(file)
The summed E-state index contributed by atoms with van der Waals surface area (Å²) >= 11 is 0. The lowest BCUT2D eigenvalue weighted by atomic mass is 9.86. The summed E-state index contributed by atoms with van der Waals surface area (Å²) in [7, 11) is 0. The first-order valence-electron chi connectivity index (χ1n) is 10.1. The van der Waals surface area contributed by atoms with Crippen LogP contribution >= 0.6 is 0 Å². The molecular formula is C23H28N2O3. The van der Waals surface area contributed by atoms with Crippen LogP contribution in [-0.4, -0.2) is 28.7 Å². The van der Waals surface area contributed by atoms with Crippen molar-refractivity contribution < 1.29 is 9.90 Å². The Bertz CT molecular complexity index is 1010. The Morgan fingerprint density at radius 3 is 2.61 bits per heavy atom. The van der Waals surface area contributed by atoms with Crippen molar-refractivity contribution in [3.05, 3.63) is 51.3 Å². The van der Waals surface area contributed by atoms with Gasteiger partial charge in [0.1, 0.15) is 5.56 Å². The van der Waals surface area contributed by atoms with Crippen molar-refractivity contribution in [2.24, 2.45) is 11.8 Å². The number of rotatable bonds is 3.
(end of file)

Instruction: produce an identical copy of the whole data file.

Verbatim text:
The summed E-state index contributed by atoms with van der Waals surface area (Å²) >= 11 is 0. The lowest BCUT2D eigenvalue weighted by atomic mass is 9.86. The summed E-state index contributed by atoms with van der Waals surface area (Å²) in [7, 11) is 0. The first-order valence-electron chi connectivity index (χ1n) is 10.1. The van der Waals surface area contributed by atoms with Crippen LogP contribution >= 0.6 is 0 Å². The molecular formula is C23H28N2O3. The van der Waals surface area contributed by atoms with Crippen LogP contribution in [-0.4, -0.2) is 28.7 Å². The van der Waals surface area contributed by atoms with Crippen molar-refractivity contribution < 1.29 is 9.90 Å². The Bertz CT molecular complexity index is 1010. The Morgan fingerprint density at radius 3 is 2.61 bits per heavy atom. The van der Waals surface area contributed by atoms with Crippen molar-refractivity contribution in [3.05, 3.63) is 51.3 Å². The van der Waals surface area contributed by atoms with Gasteiger partial charge in [0.1, 0.15) is 5.56 Å². The van der Waals surface area contributed by atoms with Crippen molar-refractivity contribution in [2.24, 2.45) is 11.8 Å². The number of rotatable bonds is 3.